After the revolution: there’s still hope
As my high school class prepares for its 50th reunion, I wonder why my generation -- the pre-baby boom generation -- did not experience the counter-culture upheaval that came with the baby boomers?
Of course, we weren’t angels. But the only behavior problems I recall came from seven or so fellows who, apparently, weren’t there to learn and hoped no one else would either. Yes, there was some underage smoking and drinking. But, by and large, our classmates lived the lives depicted by TV’s “Leave it to Beaver.”
So, why did the generation coming after ours fall into drugs and alcohol abuse, bizarre sexual behaviors and then attempt to counter in every way possible the Traditional American Values Culture built, fostered and protected by earlier generations?
The answer, for this observer anyway, lies in what I call “The Ten P’s”: Population, the Pill, Penicillin, Playboy, Poisons, Political Folly, Propaganda, Populism, Pop Culture and liberal Professors
Population. The baby boom (births between 1946 and 1966) created the largest bubble of late teens and early 20s in American history. If people are going to break the law or become revolutionaries that happens, most often, between ages 17 and 23.
Prior to the advent of The Pill and Penicillin, young people feared unwanted pregnancy and/or catching some sexually transmitted disease. The advent of the Pill and Penicillin formed the physical basis of what became the Sexual Revolution.
Hugh Hefner and his Playboy Philosophy provided the Pop Culture Propaganda designed to promote The Sexual Revolution. The so-called intelligentsia took a similar message from the existentialist teachings of Albert Camus and Jean Paul Sartre. Back then, the only news outlets were the in-liberal-lock-step ABC, CBS and NBC which gave rosy coverage to the opinions of Hefner, Camus, Sartre, and even to the prison population-based and factually-flawed findings of the Kinsey Report.
Professor Timothy Leary, and other academics who thought America could be liberated from conservatism by taking LSD and other mind-altering drugs, provided increased acceptability to hard drug use in general, thus helping to create the drug demand that put much of Central and South America and Mexico into the drug supply business.
With these P’s in place, we entered into a period of Political Folly that became the catalyst (the excuse) for the advent of the counter-culture movement of 1960s.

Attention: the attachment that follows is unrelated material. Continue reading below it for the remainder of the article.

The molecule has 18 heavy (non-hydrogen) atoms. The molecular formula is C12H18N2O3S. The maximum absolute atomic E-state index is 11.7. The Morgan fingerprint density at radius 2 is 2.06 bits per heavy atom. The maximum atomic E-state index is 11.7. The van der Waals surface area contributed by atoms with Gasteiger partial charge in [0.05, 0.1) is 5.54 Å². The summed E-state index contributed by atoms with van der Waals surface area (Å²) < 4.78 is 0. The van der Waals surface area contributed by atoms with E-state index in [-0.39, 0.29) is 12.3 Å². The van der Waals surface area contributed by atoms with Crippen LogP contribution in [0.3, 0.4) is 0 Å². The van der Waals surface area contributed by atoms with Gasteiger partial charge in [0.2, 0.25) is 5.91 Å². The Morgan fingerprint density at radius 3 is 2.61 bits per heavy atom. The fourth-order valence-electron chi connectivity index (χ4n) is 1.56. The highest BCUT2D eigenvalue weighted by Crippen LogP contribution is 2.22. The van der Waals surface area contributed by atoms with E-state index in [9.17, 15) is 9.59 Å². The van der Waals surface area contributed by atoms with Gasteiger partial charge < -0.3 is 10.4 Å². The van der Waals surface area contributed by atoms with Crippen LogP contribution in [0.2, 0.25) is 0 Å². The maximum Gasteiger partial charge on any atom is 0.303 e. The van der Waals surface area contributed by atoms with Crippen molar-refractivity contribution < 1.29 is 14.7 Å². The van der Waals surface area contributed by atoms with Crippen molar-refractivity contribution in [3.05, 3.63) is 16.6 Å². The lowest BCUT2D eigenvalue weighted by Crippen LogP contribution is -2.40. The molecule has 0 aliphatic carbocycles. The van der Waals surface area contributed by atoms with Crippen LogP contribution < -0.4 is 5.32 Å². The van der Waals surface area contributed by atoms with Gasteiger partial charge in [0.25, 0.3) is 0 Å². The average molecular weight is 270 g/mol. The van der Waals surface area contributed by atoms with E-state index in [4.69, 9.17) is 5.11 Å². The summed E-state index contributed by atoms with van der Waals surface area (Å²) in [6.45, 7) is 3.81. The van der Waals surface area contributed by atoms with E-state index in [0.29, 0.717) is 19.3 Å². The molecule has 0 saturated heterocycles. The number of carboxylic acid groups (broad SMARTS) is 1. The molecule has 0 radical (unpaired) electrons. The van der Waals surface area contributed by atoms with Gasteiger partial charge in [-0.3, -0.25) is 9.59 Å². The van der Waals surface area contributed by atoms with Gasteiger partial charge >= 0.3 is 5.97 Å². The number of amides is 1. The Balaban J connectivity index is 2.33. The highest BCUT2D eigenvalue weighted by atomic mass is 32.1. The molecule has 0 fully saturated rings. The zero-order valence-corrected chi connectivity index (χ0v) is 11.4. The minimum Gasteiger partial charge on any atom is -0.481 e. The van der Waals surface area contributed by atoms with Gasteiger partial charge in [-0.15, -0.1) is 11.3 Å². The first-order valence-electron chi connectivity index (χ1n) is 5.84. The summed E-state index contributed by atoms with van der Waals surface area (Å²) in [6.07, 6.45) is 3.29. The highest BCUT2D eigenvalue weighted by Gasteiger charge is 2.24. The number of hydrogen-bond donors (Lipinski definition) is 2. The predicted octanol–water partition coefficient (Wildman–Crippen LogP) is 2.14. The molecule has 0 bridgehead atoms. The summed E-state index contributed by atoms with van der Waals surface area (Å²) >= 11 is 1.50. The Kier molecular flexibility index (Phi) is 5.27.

The 1961 election of John F. Kennedy gave us a President who was good on tax policy but was virtually clueless on military matters. The humiliation he suffered at the hands of Krushchev in Vienna, and by letting the Russians get away with the Berlin Wall, prompted Kennedy to seek redemption in Southeast Asia.
Kennedy’s assassination in 1963 led to the even more militarily inept President Lyndon Johnson who committed the folly of not heeding Generals MacArthur and Ridgeway and former President Eisenhower who advised against a long drawn-out land war in Asia. Instead of taking the war to North Vietnam and winning quickly, Johnson allowed the war to drag on and on.
Draft age college boys, who were happy lounging about in their “Animal House” dorms and frat houses taking drugs, enjoying the Sexual Revolution and terrorizing college officials, used the Political Folly of Kennedy and Johnson as a reason to dodge the draft. Eventually, they forced Johnson into politcal oblivion, setting off a counter-culture revolution that shook our society to its very roots.
The bitter fruits of the counter-culture revolution are: pervasive use of illegal drugs, record numbers of unwed mothers, rampant pornography, child molestation, failing public schools, an epidemic of sexually-transmitted diseases and a crude Popular Culture that enrages Muslim fundamentalists around the world and people of conscience everywhere.
But, there’s hope. Recent surveys of those born between 1982 and 2002 -- the Millennial Generation -- reveal a strong interest in community and national service, in higher academic standards and in a return to the traditional American values that built the greatest nation on earth.
William Hamilton, a nationally syndicated columnist and featured commentator for USA Today, is the co-author of The Grand Conspiracy and The Panama Conspiracy – novels about terrorist attacks on Colorado’s water supply and on the Panama Canal, respectively.
©2003. William Hamilton.